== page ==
Why Staging Is the Most Important Lesson I Learned for Renting Out Properties Faster?

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Staged House Beats Vacant House for Lease in a Competitive Market


A few days ago I saw one of our neighbours put up a FOR LEASE sign on their lawn as I drove home.

I would have lied if I told you I didn’t immediately look it up online as soon as I got home.

Well, not literally immediately, because I normally forgot what I saw on the road as soon as I stepped into our house.  

But, I did look it up as soon as the sign reminded me when I looked out of our window.

I was actually excited with curiosity to see what it looks inside. Older houses tend to have much more character.


Vacant houses have a low energy, not always, but many do.

I was a little disappointed after I checked it out.

The interiors are renovated with new windows, walls, and freshly painted.

It is vacant inside, even though everything seemed fresh and new, but for whatever reason the energy is not right (some vacant house has better energy).

It not only felt cold, but also has a low energy. Human bodies count as energy too, aside from nobody living there thus no human energy, there was something else to being part of “energy” that I guess science hasn’t figured out.

If I were looking for a rental, I would not choose that house for the listing price.

There were less people looking for rental at that price, and there are more supplies on the market.

Considering other factors such as location, space, etc. are equal, guess which rental property is getting a tenant first?

Probably the one that has the best energy and is most visually pleasing!       


What could help to improve the energy?

Stage the rooms with the right furniture and accessories.

It doesn’t matter staging with your own stuff or hiring a stager, what matters is stage it right with the right stuff.

I have learned this from helping clients stage their properties as well as my own.

vacant home staging in Burlington, Hamilton, Niagara Region by Design Balance Inc.Photo: Design Balance Inc.


How I Always Rented Out My Property Within 2 Weeks?

Stay away from bad energy.

I have dealt with rental properties before both as a tenant and a landlord. I don’t recall I have rented any places that I regretted after.

I was always cautious about what type of person the landlord was, what the neighbours were like, and what the neighbourhood was like.

I call those “energy”.

If I felt the energy was weird or not right, I stayed away from it.


I am attracted to pretty things, aren’t you?

When I started working after college, I rented a recently built townhouse close to work.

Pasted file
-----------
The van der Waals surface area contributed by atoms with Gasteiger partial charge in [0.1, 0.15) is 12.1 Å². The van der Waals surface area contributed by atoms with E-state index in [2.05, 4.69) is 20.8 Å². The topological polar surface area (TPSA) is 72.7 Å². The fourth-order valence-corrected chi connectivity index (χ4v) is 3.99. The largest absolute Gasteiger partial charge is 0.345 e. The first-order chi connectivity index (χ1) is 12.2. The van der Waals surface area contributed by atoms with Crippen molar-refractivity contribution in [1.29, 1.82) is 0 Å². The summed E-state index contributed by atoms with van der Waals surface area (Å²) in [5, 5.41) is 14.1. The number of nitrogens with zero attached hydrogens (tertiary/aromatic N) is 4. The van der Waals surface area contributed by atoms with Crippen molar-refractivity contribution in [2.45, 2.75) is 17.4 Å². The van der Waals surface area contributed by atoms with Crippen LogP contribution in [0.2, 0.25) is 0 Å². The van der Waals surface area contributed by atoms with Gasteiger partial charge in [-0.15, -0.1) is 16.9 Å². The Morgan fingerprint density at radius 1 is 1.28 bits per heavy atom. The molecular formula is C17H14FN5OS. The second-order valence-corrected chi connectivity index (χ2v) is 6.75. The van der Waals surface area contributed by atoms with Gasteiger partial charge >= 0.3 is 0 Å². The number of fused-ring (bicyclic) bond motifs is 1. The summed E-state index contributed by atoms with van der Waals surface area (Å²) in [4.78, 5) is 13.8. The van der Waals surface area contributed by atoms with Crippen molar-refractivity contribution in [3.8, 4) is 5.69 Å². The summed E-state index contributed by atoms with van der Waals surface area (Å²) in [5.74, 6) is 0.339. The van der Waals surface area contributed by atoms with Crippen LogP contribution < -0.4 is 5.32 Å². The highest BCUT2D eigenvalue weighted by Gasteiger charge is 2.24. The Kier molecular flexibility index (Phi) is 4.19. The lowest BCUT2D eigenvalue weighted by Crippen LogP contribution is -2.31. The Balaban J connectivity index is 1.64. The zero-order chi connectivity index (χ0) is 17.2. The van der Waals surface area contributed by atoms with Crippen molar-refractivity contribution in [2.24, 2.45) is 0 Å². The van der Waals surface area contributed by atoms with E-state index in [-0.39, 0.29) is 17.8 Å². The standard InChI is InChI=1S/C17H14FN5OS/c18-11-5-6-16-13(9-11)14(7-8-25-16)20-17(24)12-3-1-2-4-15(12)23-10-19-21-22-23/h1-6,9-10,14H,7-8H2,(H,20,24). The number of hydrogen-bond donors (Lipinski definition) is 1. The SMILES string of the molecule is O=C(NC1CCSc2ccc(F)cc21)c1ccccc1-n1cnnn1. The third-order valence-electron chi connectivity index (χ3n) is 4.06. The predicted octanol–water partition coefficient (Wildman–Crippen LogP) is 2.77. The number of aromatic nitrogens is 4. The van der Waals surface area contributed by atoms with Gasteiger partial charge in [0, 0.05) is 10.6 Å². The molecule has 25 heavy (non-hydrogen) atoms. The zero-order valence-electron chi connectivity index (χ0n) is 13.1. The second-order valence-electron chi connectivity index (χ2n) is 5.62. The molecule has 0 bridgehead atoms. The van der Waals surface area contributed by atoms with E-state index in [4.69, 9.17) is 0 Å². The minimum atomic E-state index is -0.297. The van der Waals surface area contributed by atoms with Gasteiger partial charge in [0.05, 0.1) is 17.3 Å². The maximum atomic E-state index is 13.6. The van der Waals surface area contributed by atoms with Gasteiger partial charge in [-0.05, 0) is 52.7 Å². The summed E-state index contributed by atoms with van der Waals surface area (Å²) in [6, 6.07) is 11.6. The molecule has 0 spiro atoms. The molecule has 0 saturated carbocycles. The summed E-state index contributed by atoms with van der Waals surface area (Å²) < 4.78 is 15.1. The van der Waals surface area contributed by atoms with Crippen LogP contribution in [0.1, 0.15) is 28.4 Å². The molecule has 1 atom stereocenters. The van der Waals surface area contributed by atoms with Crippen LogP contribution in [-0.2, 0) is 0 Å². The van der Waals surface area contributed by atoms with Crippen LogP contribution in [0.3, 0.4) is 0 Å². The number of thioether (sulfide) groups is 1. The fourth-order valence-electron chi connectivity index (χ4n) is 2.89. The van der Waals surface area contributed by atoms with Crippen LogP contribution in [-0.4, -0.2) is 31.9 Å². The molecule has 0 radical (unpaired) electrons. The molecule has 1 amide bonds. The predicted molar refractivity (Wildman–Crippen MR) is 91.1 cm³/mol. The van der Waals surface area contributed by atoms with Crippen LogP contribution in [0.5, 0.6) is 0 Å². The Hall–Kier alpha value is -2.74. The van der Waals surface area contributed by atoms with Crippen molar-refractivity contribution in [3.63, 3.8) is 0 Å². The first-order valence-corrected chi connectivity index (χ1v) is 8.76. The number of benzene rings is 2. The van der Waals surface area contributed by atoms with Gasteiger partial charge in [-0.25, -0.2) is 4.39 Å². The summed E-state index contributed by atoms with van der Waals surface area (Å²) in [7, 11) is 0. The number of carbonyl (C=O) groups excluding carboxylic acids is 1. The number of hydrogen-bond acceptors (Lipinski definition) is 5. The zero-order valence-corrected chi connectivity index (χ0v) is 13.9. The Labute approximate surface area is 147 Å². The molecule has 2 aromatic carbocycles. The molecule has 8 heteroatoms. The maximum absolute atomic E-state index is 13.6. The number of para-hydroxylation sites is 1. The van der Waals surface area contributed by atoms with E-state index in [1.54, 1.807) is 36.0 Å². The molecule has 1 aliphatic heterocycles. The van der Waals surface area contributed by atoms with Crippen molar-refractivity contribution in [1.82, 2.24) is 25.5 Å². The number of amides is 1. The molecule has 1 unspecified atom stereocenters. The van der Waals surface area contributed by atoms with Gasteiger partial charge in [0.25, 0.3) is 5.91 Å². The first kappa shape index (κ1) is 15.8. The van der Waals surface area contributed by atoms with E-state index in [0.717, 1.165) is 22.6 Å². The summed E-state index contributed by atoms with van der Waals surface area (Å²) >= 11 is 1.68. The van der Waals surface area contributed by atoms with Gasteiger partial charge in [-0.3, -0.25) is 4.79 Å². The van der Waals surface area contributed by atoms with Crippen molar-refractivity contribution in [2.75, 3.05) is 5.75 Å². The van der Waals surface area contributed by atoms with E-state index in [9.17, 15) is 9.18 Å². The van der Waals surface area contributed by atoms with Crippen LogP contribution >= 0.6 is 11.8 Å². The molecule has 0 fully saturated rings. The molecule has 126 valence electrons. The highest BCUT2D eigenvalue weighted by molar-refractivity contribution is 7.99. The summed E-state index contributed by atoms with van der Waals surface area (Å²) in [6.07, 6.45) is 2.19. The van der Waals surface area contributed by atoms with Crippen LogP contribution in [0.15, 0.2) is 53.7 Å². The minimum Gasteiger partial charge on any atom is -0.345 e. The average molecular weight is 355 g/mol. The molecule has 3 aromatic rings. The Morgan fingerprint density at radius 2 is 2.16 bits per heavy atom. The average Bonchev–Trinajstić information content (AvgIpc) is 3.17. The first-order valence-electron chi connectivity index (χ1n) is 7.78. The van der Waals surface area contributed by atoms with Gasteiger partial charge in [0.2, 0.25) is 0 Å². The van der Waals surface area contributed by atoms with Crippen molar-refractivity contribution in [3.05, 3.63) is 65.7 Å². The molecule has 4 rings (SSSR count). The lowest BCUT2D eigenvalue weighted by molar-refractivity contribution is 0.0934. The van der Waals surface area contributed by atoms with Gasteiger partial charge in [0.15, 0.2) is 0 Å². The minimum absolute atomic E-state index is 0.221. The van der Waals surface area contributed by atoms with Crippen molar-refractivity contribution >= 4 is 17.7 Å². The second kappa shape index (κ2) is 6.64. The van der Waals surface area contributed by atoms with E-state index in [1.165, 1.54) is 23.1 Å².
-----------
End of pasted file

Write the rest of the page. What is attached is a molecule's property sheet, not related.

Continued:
I wanted to sublet the second bedroom. After I got the permission from my landlord, I put a comfy bed, a desk, and a chair in the room thinking it’s a nice room with everything  a tenant would need, and it should be rented out very quickly.

Two weeks  passed, I didn’t get any inquiry for the room. I started to wonder how come.


At that time, I had no idea about staging a room by sprucing it up to attract tenants at all.

Even though that’s what had attracted me in the first place when I was looking for a place to rent. I always cared about the look (sad, but that’s the truth).I rented the townhouse because its beautiful exterior stone siding (in a new graduate’s eye), newer kitchen and bathroom.


Pretty things come with a higher price tag.

I had to pay for its price though.

That’s one of the reasons  I wanted to sublet the 2nd bedroom which I never used, and I needed more body heat in the house(I am a big believer in space-to-human energy balance).

Back then, I wasn’t resourceful enough to think that there might be people blogging about how to stage a room for rent on the internet.

However, I did figure it out on my own by staring at the room and really wondered what could be done to help me get someone interested in the room sooner.


The room had all the basics, but it was not warm and inviting.

Plus the picture was taken when the room was dark. The room faces east direction, so it was bright in the morning and darker in the afternoon. Hard to admit, the room in the pictures was low energy.

I decided to pretty up the room with accessories for a better presentation.

So I went to a store called Homesense that my friend brought me to once to look for some décor accessories (I cannot believe I did not know that store sooner).


Staging for a better presentation.

With half a month’s rent of the room as an investment, I got a big size abstract picture up on the wall, three small decorative mirrors above the bed, and extra fluffy pillows on the bed, all of which made the room warm and inviting.

It had a better energy, like people could think “oh, that landlord seems to have a good taste and could be more friendly” sort of assumption.



Then within 3 days, I got 3 people to contact me and came to look at the place. They all wanted to move in. And this was not like the time in Toronto or Vancouver that 10 people competed for renting a basement apartment or rent a closet room with no windows for $800 a month.

Not only I rented the room out in just a few days, I also got to pick the best suitable tenant.

Who would know I already started staging right there back then.


Stage, rent out and repeat.

A little success as a temp landlord encouraged me to do the same thing for my spare bedroom after I bought my own townhouse 7 months later.

 I charged a little more for what I provided because my room looked more pleasant and coordinated.

My room always got rented out within 1-2 weeks, so before previous tenant moving out, I already secured the next one.


Staging the room to its best is the key to attract better tenants and lease it out faster.





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